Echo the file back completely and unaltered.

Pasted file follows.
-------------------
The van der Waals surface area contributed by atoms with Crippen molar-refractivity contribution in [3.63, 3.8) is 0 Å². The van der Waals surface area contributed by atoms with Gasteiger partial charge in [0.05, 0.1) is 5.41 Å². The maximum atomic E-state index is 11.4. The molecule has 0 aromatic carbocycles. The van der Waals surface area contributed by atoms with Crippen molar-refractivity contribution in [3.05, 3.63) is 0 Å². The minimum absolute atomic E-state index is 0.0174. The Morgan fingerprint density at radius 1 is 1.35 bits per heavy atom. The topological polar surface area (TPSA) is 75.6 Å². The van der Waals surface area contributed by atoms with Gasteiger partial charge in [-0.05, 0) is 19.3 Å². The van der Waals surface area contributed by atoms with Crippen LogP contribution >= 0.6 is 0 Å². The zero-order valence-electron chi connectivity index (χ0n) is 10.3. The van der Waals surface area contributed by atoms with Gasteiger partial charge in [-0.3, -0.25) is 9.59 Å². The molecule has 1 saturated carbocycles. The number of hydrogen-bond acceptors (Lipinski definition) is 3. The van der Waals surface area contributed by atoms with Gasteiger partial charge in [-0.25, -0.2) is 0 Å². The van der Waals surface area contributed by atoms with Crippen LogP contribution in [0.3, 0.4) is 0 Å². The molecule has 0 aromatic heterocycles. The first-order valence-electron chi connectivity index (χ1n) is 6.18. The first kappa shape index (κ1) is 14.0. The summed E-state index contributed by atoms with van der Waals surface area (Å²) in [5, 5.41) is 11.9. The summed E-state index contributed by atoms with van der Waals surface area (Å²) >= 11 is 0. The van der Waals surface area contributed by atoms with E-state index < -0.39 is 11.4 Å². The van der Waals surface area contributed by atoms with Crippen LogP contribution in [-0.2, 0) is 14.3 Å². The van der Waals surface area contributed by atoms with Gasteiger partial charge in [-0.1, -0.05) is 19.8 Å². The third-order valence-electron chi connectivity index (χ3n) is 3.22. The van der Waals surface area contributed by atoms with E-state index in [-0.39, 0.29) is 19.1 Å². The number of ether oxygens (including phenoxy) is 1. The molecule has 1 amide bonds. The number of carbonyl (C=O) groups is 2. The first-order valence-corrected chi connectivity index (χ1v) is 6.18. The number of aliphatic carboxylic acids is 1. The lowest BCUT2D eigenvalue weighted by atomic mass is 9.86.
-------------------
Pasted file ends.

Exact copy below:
The van der Waals surface area contributed by atoms with Crippen molar-refractivity contribution in [3.63, 3.8) is 0 Å². The van der Waals surface area contributed by atoms with Gasteiger partial charge in [0.05, 0.1) is 5.41 Å². The maximum atomic E-state index is 11.4. The molecule has 0 aromatic carbocycles. The van der Waals surface area contributed by atoms with Crippen molar-refractivity contribution in [3.05, 3.63) is 0 Å². The minimum absolute atomic E-state index is 0.0174. The Morgan fingerprint density at radius 1 is 1.35 bits per heavy atom. The topological polar surface area (TPSA) is 75.6 Å². The van der Waals surface area contributed by atoms with Gasteiger partial charge in [-0.05, 0) is 19.3 Å². The van der Waals surface area contributed by atoms with Crippen LogP contribution >= 0.6 is 0 Å². The zero-order valence-electron chi connectivity index (χ0n) is 10.3. The van der Waals surface area contributed by atoms with Gasteiger partial charge in [-0.3, -0.25) is 9.59 Å². The molecule has 1 saturated carbocycles. The number of hydrogen-bond acceptors (Lipinski definition) is 3. The van der Waals surface area contributed by atoms with Gasteiger partial charge in [-0.25, -0.2) is 0 Å². The van der Waals surface area contributed by atoms with Crippen LogP contribution in [0.3, 0.4) is 0 Å². The molecule has 0 aromatic heterocycles. The first-order valence-electron chi connectivity index (χ1n) is 6.18. The first kappa shape index (κ1) is 14.0. The summed E-state index contributed by atoms with van der Waals surface area (Å²) in [5, 5.41) is 11.9. The summed E-state index contributed by atoms with van der Waals surface area (Å²) >= 11 is 0. The van der Waals surface area contributed by atoms with E-state index < -0.39 is 11.4 Å². The van der Waals surface area contributed by atoms with Crippen LogP contribution in [-0.2, 0) is 14.3 Å². The van der Waals surface area contributed by atoms with Gasteiger partial charge in [-0.1, -0.05) is 19.8 Å². The third-order valence-electron chi connectivity index (χ3n) is 3.22. The van der Waals surface area contributed by atoms with E-state index in [-0.39, 0.29) is 19.1 Å². The number of ether oxygens (including phenoxy) is 1. The molecule has 1 amide bonds. The number of carbonyl (C=O) groups is 2. The first-order valence-corrected chi connectivity index (χ1v) is 6.18. The number of aliphatic carboxylic acids is 1. The lowest BCUT2D eigenvalue weighted by atomic mass is 9.86.